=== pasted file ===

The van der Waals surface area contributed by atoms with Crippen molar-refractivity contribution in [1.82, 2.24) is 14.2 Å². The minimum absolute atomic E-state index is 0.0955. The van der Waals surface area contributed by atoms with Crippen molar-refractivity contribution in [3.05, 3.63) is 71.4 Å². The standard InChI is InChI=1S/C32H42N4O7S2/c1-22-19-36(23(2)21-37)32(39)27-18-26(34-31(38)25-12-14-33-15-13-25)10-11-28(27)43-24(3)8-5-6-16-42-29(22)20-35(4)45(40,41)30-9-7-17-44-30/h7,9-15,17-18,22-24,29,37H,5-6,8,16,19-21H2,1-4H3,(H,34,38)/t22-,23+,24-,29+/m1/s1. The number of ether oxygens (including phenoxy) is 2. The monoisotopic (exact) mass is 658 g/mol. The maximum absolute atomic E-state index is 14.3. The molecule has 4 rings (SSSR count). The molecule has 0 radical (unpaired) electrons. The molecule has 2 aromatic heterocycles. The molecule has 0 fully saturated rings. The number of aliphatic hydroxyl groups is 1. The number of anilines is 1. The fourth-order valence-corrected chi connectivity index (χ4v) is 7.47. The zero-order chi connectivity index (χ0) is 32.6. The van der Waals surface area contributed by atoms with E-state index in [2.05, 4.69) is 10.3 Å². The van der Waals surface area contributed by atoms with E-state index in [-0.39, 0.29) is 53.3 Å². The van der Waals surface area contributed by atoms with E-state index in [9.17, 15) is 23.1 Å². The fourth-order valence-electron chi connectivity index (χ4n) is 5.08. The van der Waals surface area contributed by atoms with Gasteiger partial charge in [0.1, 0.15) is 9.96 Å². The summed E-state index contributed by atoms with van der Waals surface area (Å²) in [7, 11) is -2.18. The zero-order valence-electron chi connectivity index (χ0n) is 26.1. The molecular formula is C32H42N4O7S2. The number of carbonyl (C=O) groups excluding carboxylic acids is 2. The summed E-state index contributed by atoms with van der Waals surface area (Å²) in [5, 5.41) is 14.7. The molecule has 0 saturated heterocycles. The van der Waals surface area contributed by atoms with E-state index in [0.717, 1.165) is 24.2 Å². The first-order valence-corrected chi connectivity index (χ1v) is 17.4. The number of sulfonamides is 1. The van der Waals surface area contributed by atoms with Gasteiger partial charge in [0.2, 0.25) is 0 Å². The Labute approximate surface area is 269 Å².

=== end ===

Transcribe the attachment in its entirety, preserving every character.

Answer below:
The van der Waals surface area contributed by atoms with Crippen molar-refractivity contribution in [1.82, 2.24) is 14.2 Å². The minimum absolute atomic E-state index is 0.0955. The van der Waals surface area contributed by atoms with Crippen molar-refractivity contribution in [3.05, 3.63) is 71.4 Å². The standard InChI is InChI=1S/C32H42N4O7S2/c1-22-19-36(23(2)21-37)32(39)27-18-26(34-31(38)25-12-14-33-15-13-25)10-11-28(27)43-24(3)8-5-6-16-42-29(22)20-35(4)45(40,41)30-9-7-17-44-30/h7,9-15,17-18,22-24,29,37H,5-6,8,16,19-21H2,1-4H3,(H,34,38)/t22-,23+,24-,29+/m1/s1. The number of ether oxygens (including phenoxy) is 2. The monoisotopic (exact) mass is 658 g/mol. The maximum absolute atomic E-state index is 14.3. The molecule has 4 rings (SSSR count). The molecule has 0 radical (unpaired) electrons. The molecule has 2 aromatic heterocycles. The molecule has 0 fully saturated rings. The number of aliphatic hydroxyl groups is 1. The number of anilines is 1. The fourth-order valence-corrected chi connectivity index (χ4v) is 7.47. The zero-order chi connectivity index (χ0) is 32.6. The van der Waals surface area contributed by atoms with E-state index in [2.05, 4.69) is 10.3 Å². The van der Waals surface area contributed by atoms with E-state index in [-0.39, 0.29) is 53.3 Å². The van der Waals surface area contributed by atoms with E-state index in [9.17, 15) is 23.1 Å². The fourth-order valence-electron chi connectivity index (χ4n) is 5.08. The van der Waals surface area contributed by atoms with Gasteiger partial charge in [0.1, 0.15) is 9.96 Å². The summed E-state index contributed by atoms with van der Waals surface area (Å²) in [7, 11) is -2.18. The zero-order valence-electron chi connectivity index (χ0n) is 26.1. The molecular formula is C32H42N4O7S2. The number of carbonyl (C=O) groups excluding carboxylic acids is 2. The summed E-state index contributed by atoms with van der Waals surface area (Å²) in [5, 5.41) is 14.7. The molecule has 0 saturated heterocycles. The van der Waals surface area contributed by atoms with E-state index in [0.717, 1.165) is 24.2 Å². The first-order valence-corrected chi connectivity index (χ1v) is 17.4. The number of sulfonamides is 1. The van der Waals surface area contributed by atoms with Gasteiger partial charge in [0.2, 0.25) is 0 Å². The Labute approximate surface area is 269 Å².